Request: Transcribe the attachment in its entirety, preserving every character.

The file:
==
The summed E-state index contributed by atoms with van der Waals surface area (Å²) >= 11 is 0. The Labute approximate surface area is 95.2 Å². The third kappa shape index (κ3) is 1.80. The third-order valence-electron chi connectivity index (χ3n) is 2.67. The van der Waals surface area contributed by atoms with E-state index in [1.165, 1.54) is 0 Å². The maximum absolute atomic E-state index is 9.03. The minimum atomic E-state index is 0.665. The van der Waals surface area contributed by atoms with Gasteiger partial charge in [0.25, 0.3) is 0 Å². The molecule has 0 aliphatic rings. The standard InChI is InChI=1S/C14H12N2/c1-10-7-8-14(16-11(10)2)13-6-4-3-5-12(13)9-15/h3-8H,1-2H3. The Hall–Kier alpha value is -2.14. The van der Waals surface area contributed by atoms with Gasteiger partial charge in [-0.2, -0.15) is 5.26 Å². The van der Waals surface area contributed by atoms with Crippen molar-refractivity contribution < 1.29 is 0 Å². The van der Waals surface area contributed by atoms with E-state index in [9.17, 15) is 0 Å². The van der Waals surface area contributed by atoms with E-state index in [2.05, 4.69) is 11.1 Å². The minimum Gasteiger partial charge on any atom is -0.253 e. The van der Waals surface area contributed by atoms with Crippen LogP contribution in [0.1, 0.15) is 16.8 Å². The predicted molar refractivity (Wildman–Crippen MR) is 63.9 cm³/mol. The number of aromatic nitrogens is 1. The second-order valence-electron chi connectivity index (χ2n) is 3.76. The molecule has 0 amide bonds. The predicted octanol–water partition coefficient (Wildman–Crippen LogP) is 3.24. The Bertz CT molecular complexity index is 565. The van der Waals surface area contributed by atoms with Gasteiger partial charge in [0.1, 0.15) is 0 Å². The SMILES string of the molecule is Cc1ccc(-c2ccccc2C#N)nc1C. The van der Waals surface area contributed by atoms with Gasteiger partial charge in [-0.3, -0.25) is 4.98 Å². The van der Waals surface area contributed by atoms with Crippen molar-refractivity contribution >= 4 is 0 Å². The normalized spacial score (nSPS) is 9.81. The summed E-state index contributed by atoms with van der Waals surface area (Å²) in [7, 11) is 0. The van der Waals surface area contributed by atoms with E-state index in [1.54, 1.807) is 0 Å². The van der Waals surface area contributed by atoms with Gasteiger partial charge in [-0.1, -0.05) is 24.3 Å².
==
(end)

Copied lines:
The summed E-state index contributed by atoms with van der Waals surface area (Å²) >= 11 is 0. The Labute approximate surface area is 95.2 Å². The third kappa shape index (κ3) is 1.80. The third-order valence-electron chi connectivity index (χ3n) is 2.67. The van der Waals surface area contributed by atoms with E-state index in [1.165, 1.54) is 0 Å². The maximum absolute atomic E-state index is 9.03. The minimum atomic E-state index is 0.665. The van der Waals surface area contributed by atoms with Gasteiger partial charge in [0.25, 0.3) is 0 Å². The molecule has 0 aliphatic rings. The standard InChI is InChI=1S/C14H12N2/c1-10-7-8-14(16-11(10)2)13-6-4-3-5-12(13)9-15/h3-8H,1-2H3. The Hall–Kier alpha value is -2.14. The van der Waals surface area contributed by atoms with Gasteiger partial charge in [-0.2, -0.15) is 5.26 Å². The van der Waals surface area contributed by atoms with Crippen molar-refractivity contribution < 1.29 is 0 Å². The van der Waals surface area contributed by atoms with E-state index in [9.17, 15) is 0 Å². The van der Waals surface area contributed by atoms with E-state index in [2.05, 4.69) is 11.1 Å². The minimum Gasteiger partial charge on any atom is -0.253 e. The van der Waals surface area contributed by atoms with Crippen LogP contribution in [0.1, 0.15) is 16.8 Å². The predicted molar refractivity (Wildman–Crippen MR) is 63.9 cm³/mol. The number of aromatic nitrogens is 1. The second-order valence-electron chi connectivity index (χ2n) is 3.76. The molecule has 0 amide bonds. The predicted octanol–water partition coefficient (Wildman–Crippen LogP) is 3.24. The Bertz CT molecular complexity index is 565. The van der Waals surface area contributed by atoms with Gasteiger partial charge in [0.1, 0.15) is 0 Å². The SMILES string of the molecule is Cc1ccc(-c2ccccc2C#N)nc1C. The van der Waals surface area contributed by atoms with Gasteiger partial charge in [-0.3, -0.25) is 4.98 Å². The van der Waals surface area contributed by atoms with Crippen molar-refractivity contribution >= 4 is 0 Å². The normalized spacial score (nSPS) is 9.81. The summed E-state index contributed by atoms with van der Waals surface area (Å²) in [7, 11) is 0. The van der Waals surface area contributed by atoms with E-state index in [1.54, 1.807) is 0 Å². The van der Waals surface area contributed by atoms with Gasteiger partial charge in [-0.1, -0.05) is 24.3 Å².